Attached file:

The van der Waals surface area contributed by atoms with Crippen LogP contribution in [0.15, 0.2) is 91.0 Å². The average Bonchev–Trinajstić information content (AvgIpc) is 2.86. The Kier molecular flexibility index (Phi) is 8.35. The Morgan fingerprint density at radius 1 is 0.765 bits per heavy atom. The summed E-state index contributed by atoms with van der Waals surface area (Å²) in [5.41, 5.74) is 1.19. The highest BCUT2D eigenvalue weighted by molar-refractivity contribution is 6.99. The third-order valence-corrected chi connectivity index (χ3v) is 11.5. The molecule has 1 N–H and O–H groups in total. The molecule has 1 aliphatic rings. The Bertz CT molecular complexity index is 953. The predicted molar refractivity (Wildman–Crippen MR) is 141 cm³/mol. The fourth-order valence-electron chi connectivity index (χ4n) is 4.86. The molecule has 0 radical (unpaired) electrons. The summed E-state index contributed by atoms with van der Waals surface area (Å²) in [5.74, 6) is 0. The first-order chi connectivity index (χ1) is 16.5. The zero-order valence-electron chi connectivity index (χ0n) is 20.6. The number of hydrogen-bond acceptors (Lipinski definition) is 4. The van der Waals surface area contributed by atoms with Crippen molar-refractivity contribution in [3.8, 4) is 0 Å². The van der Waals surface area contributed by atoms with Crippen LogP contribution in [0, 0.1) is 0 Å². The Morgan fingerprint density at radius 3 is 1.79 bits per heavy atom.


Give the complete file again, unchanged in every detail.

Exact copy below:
The van der Waals surface area contributed by atoms with Crippen LogP contribution in [0.15, 0.2) is 91.0 Å². The average Bonchev–Trinajstić information content (AvgIpc) is 2.86. The Kier molecular flexibility index (Phi) is 8.35. The Morgan fingerprint density at radius 1 is 0.765 bits per heavy atom. The summed E-state index contributed by atoms with van der Waals surface area (Å²) in [5.41, 5.74) is 1.19. The highest BCUT2D eigenvalue weighted by molar-refractivity contribution is 6.99. The third-order valence-corrected chi connectivity index (χ3v) is 11.5. The molecule has 1 N–H and O–H groups in total. The molecule has 1 aliphatic rings. The Bertz CT molecular complexity index is 953. The predicted molar refractivity (Wildman–Crippen MR) is 141 cm³/mol. The fourth-order valence-electron chi connectivity index (χ4n) is 4.86. The molecule has 0 radical (unpaired) electrons. The summed E-state index contributed by atoms with van der Waals surface area (Å²) in [5.74, 6) is 0. The first-order chi connectivity index (χ1) is 16.5. The zero-order valence-electron chi connectivity index (χ0n) is 20.6. The number of hydrogen-bond acceptors (Lipinski definition) is 4. The van der Waals surface area contributed by atoms with Crippen molar-refractivity contribution in [3.8, 4) is 0 Å². The van der Waals surface area contributed by atoms with Crippen LogP contribution in [0, 0.1) is 0 Å². The Morgan fingerprint density at radius 3 is 1.79 bits per heavy atom.